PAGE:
Snow White/Mary Margaret Blanchard - Now this was a character whom I both loved and was frustrated by. Mary Margaret is a young elementary school teacher in Storybrooke, and also Emma Swan's roommate. In her past life that she does not remember, she is the pure hearted Princess Snow White. Which makes her also Emma's mother. Now that is seriously messed up! What frustrated me about this character is how completely different her identities' personas were from each other. Snow White, in stark contrast with her traditional depiction as a demure damsel, is tough, strong willed, sharp witted, snarky, greedy, feisty and stubborn. With this attitude combined with her petite body, good looks, and choice of clothing, she reminds me more of Lina Inverse than of the classic Snow White. Mary Margaret, meanwhile, is kind, well mannered, awkward, shy, a bit clumsy, and overtly good natured. Indeed this character is all sweetness and light in general, but one version of her has more spice while the other has more sugar. At times I even forgot that the same actress was playing both roles, they seemed so different. That's the sign of a good acting, and Ginnifer Goodwin gives two terrific performances. She is just so good at being likable and sympathetic, not to mention really funny, whether it be in her delivery of Snow White's snarky wisecracks, or her delivery of Mary Margaret's general wussiness. What she brings to the role(s) is why I love both past and present incarnations of the character. They're different but equal to me. Also, one of her quirks is the reason I've started putting cinnamon in my hot cocoa from time to time. And it's really not half bad!

Prince Charming/David Nolan - Wow, and I thought Snow/Mary was a frustrating likable character. This guy shows an even bigger disconnection between his past and present selves. Prince Charming (really Prince David but called Prince James) is...well, he's charming. He embodies everything you would think the typical fairy tale prince would be: he's brave, kind, smooth, dashing, handsome, romantic and faithful. The twist is that he's all this while keeping an everyman quality to him. It turns out that he's not a born prince, but a young shepherd whose twin brother James was adopted by King George, so when his brother died, he had to take his place as the new Prince James. So he can also be a bit simplistic, naive, and reckless at times too. But he has a strong heart, and is ultimately an appealing, well developed character. However, his present-day Storybrooke counterpart is David Nolan. Because Charming was at death's door when the curse hit, David ended up as an eternal coma patient in Storybrooke. That is, until Emma came to town and got Mary Margaret, a volunteer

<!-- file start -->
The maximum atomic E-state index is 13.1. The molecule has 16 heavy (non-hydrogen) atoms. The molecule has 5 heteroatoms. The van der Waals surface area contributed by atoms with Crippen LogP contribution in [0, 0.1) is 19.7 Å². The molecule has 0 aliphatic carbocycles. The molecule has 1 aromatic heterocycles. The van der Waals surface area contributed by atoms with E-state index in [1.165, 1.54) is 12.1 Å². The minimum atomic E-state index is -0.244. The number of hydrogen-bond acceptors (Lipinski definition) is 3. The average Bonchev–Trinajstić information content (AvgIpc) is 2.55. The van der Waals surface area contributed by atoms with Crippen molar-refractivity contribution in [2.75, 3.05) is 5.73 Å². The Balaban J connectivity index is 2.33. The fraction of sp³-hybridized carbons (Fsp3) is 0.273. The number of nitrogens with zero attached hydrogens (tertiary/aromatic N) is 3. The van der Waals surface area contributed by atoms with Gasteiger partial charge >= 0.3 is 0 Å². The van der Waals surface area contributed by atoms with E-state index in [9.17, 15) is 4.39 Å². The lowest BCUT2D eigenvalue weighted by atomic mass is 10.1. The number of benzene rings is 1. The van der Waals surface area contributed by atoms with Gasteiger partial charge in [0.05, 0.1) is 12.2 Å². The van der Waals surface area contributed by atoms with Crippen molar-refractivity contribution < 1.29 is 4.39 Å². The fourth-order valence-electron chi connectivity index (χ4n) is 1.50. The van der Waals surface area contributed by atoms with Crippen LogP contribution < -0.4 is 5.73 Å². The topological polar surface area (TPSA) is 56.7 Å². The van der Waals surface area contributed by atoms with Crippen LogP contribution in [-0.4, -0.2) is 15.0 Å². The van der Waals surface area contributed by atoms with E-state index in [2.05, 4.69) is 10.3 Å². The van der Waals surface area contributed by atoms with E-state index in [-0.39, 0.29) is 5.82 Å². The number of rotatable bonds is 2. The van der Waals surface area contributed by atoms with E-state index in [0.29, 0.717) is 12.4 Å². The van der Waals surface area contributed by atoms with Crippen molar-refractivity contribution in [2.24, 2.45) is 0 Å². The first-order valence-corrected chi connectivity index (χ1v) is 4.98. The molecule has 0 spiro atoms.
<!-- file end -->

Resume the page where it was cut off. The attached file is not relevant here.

at Dr Whale's hospital at the time, to be at David's side when he mysteriously awoke. But David's at 
a literal disconnection between himself and Charming because he has amnesia. He can't remember either his real past life or his fake past life. All he remembers is that he loves Snow/Mary Margaret. And he'd do anything to spend more time with her, even cheat on his own wife! So as he pursues this mad romance, he continuously makes choices that hurt Mary Margaret, Kathryn, and himself. He's the total opposite of Charming: a weak, pitiful, inept, self-centered, thoughtless, wishy-washy wreck of a man whose mind and heart are always in disorder. I really liked Charming, but could not stand David Nolan half the time. He reminded me of that tool Mako from "The Legend Of Korra". But to his credit, he's still a better character than Mako because his schmuck moves do have consequences that hurt him as well as others, he gets called out for them by the women he's screwing with, and the narrative is clear that his negative portrayal is completely intentional. Oh, and he recognizes what 
a screw-up he is in the end, which makes the character redeemable, even if he's not redeemed in-universe. So he's actually what Mako should have been, and should still yet be in the next season.